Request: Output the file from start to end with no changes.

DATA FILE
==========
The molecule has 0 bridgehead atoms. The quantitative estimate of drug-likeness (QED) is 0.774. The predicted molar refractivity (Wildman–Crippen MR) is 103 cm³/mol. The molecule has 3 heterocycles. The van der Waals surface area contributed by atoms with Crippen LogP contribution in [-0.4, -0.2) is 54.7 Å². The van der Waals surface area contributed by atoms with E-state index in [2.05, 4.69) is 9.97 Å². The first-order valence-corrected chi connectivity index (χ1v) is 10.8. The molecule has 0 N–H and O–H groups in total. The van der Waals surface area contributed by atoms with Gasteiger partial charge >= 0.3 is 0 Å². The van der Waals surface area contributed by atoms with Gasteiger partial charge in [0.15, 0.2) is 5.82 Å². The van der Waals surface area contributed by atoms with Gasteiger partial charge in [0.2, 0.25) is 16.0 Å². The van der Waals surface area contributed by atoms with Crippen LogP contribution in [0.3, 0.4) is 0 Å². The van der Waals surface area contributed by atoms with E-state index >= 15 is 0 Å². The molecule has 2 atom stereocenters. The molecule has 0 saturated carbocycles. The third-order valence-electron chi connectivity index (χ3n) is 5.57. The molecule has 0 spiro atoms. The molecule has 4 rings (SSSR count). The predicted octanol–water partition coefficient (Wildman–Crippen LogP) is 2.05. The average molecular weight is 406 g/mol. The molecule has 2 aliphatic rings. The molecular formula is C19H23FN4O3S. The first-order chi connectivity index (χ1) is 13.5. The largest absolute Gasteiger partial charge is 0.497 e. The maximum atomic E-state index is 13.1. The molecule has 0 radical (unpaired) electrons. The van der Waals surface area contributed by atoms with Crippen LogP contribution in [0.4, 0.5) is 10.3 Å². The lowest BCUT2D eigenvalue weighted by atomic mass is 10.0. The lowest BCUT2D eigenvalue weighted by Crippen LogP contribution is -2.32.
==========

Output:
The molecule has 0 bridgehead atoms. The quantitative estimate of drug-likeness (QED) is 0.774. The predicted molar refractivity (Wildman–Crippen MR) is 103 cm³/mol. The molecule has 3 heterocycles. The van der Waals surface area contributed by atoms with Crippen LogP contribution in [-0.4, -0.2) is 54.7 Å². The van der Waals surface area contributed by atoms with E-state index in [2.05, 4.69) is 9.97 Å². The first-order valence-corrected chi connectivity index (χ1v) is 10.8. The molecule has 0 N–H and O–H groups in total. The van der Waals surface area contributed by atoms with Gasteiger partial charge >= 0.3 is 0 Å². The van der Waals surface area contributed by atoms with Gasteiger partial charge in [0.15, 0.2) is 5.82 Å². The van der Waals surface area contributed by atoms with Gasteiger partial charge in [0.2, 0.25) is 16.0 Å². The van der Waals surface area contributed by atoms with Crippen LogP contribution in [0.3, 0.4) is 0 Å². The van der Waals surface area contributed by atoms with E-state index >= 15 is 0 Å². The molecule has 2 atom stereocenters. The molecule has 0 saturated carbocycles. The third-order valence-electron chi connectivity index (χ3n) is 5.57. The molecule has 0 spiro atoms. The molecule has 4 rings (SSSR count). The predicted octanol–water partition coefficient (Wildman–Crippen LogP) is 2.05. The average molecular weight is 406 g/mol. The molecule has 2 aliphatic rings. The molecular formula is C19H23FN4O3S. The first-order chi connectivity index (χ1) is 13.5. The largest absolute Gasteiger partial charge is 0.497 e. The maximum atomic E-state index is 13.1. The molecule has 0 radical (unpaired) electrons. The van der Waals surface area contributed by atoms with Crippen LogP contribution in [0.4, 0.5) is 10.3 Å². The lowest BCUT2D eigenvalue weighted by atomic mass is 10.0. The lowest BCUT2D eigenvalue weighted by Crippen LogP contribution is -2.32.